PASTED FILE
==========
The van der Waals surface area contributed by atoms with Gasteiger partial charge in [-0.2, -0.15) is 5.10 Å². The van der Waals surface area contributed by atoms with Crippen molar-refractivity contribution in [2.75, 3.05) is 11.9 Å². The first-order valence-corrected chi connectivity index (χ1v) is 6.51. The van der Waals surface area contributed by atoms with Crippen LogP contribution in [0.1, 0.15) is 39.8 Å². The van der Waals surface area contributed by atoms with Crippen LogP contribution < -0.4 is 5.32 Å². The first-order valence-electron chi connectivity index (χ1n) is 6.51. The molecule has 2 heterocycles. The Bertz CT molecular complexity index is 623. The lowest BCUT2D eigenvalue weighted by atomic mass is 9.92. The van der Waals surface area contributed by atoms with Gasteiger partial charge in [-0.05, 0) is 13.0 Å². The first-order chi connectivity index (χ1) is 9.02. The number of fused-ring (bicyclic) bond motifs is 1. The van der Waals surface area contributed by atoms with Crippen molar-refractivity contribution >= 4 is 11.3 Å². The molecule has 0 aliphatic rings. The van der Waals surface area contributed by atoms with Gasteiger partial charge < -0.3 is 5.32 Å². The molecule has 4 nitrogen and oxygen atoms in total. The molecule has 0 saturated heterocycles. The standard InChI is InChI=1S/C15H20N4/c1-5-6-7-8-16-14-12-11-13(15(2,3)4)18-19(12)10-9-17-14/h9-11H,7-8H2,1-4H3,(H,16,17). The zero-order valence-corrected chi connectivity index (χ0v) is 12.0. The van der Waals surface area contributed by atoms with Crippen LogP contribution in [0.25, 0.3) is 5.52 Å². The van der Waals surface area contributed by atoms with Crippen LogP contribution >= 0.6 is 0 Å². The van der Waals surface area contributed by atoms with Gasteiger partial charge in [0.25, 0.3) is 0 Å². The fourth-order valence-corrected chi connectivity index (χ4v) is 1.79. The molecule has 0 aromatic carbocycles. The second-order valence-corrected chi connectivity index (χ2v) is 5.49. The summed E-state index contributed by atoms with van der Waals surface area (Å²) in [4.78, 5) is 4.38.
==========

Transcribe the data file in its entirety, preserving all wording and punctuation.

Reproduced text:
The van der Waals surface area contributed by atoms with Gasteiger partial charge in [-0.2, -0.15) is 5.10 Å². The van der Waals surface area contributed by atoms with Crippen molar-refractivity contribution in [2.75, 3.05) is 11.9 Å². The first-order valence-corrected chi connectivity index (χ1v) is 6.51. The van der Waals surface area contributed by atoms with Crippen LogP contribution in [0.1, 0.15) is 39.8 Å². The van der Waals surface area contributed by atoms with Crippen LogP contribution < -0.4 is 5.32 Å². The first-order valence-electron chi connectivity index (χ1n) is 6.51. The molecule has 2 heterocycles. The Bertz CT molecular complexity index is 623. The lowest BCUT2D eigenvalue weighted by atomic mass is 9.92. The van der Waals surface area contributed by atoms with Gasteiger partial charge in [-0.05, 0) is 13.0 Å². The first-order chi connectivity index (χ1) is 9.02. The number of fused-ring (bicyclic) bond motifs is 1. The van der Waals surface area contributed by atoms with Crippen molar-refractivity contribution >= 4 is 11.3 Å². The molecule has 0 aliphatic rings. The van der Waals surface area contributed by atoms with Gasteiger partial charge < -0.3 is 5.32 Å². The molecule has 4 nitrogen and oxygen atoms in total. The molecule has 0 saturated heterocycles. The standard InChI is InChI=1S/C15H20N4/c1-5-6-7-8-16-14-12-11-13(15(2,3)4)18-19(12)10-9-17-14/h9-11H,7-8H2,1-4H3,(H,16,17). The zero-order valence-corrected chi connectivity index (χ0v) is 12.0. The van der Waals surface area contributed by atoms with Crippen LogP contribution in [0.25, 0.3) is 5.52 Å². The van der Waals surface area contributed by atoms with Crippen LogP contribution >= 0.6 is 0 Å². The van der Waals surface area contributed by atoms with Gasteiger partial charge in [0.25, 0.3) is 0 Å². The fourth-order valence-corrected chi connectivity index (χ4v) is 1.79. The molecule has 0 aromatic carbocycles. The second-order valence-corrected chi connectivity index (χ2v) is 5.49. The summed E-state index contributed by atoms with van der Waals surface area (Å²) in [4.78, 5) is 4.38.